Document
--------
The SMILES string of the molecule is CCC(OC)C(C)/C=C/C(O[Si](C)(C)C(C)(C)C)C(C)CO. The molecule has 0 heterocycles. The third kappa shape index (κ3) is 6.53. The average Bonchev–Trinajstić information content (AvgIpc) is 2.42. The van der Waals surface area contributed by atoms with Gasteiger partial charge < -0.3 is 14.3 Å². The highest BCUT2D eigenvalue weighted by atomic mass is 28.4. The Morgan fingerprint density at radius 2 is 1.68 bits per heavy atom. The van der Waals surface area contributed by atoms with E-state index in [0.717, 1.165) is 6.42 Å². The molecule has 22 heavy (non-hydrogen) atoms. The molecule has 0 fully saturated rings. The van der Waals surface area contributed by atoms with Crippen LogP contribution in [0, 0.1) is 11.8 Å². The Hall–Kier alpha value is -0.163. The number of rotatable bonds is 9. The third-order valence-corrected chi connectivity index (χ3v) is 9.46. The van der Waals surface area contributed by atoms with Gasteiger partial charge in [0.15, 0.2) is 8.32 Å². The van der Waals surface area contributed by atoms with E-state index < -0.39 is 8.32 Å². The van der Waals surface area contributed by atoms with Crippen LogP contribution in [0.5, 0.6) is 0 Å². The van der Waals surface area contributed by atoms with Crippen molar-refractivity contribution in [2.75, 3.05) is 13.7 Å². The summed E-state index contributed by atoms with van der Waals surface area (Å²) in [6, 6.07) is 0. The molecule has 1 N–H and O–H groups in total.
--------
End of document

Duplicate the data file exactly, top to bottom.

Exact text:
The SMILES string of the molecule is CCC(OC)C(C)/C=C/C(O[Si](C)(C)C(C)(C)C)C(C)CO. The molecule has 0 heterocycles. The third kappa shape index (κ3) is 6.53. The average Bonchev–Trinajstić information content (AvgIpc) is 2.42. The van der Waals surface area contributed by atoms with Gasteiger partial charge < -0.3 is 14.3 Å². The highest BCUT2D eigenvalue weighted by atomic mass is 28.4. The Morgan fingerprint density at radius 2 is 1.68 bits per heavy atom. The van der Waals surface area contributed by atoms with E-state index in [0.717, 1.165) is 6.42 Å². The molecule has 22 heavy (non-hydrogen) atoms. The molecule has 0 fully saturated rings. The van der Waals surface area contributed by atoms with Crippen LogP contribution in [0, 0.1) is 11.8 Å². The Hall–Kier alpha value is -0.163. The number of rotatable bonds is 9. The third-order valence-corrected chi connectivity index (χ3v) is 9.46. The van der Waals surface area contributed by atoms with Gasteiger partial charge in [0.15, 0.2) is 8.32 Å². The van der Waals surface area contributed by atoms with E-state index < -0.39 is 8.32 Å². The van der Waals surface area contributed by atoms with Crippen LogP contribution in [0.5, 0.6) is 0 Å². The van der Waals surface area contributed by atoms with Crippen molar-refractivity contribution in [2.75, 3.05) is 13.7 Å². The summed E-state index contributed by atoms with van der Waals surface area (Å²) in [6, 6.07) is 0. The molecule has 1 N–H and O–H groups in total.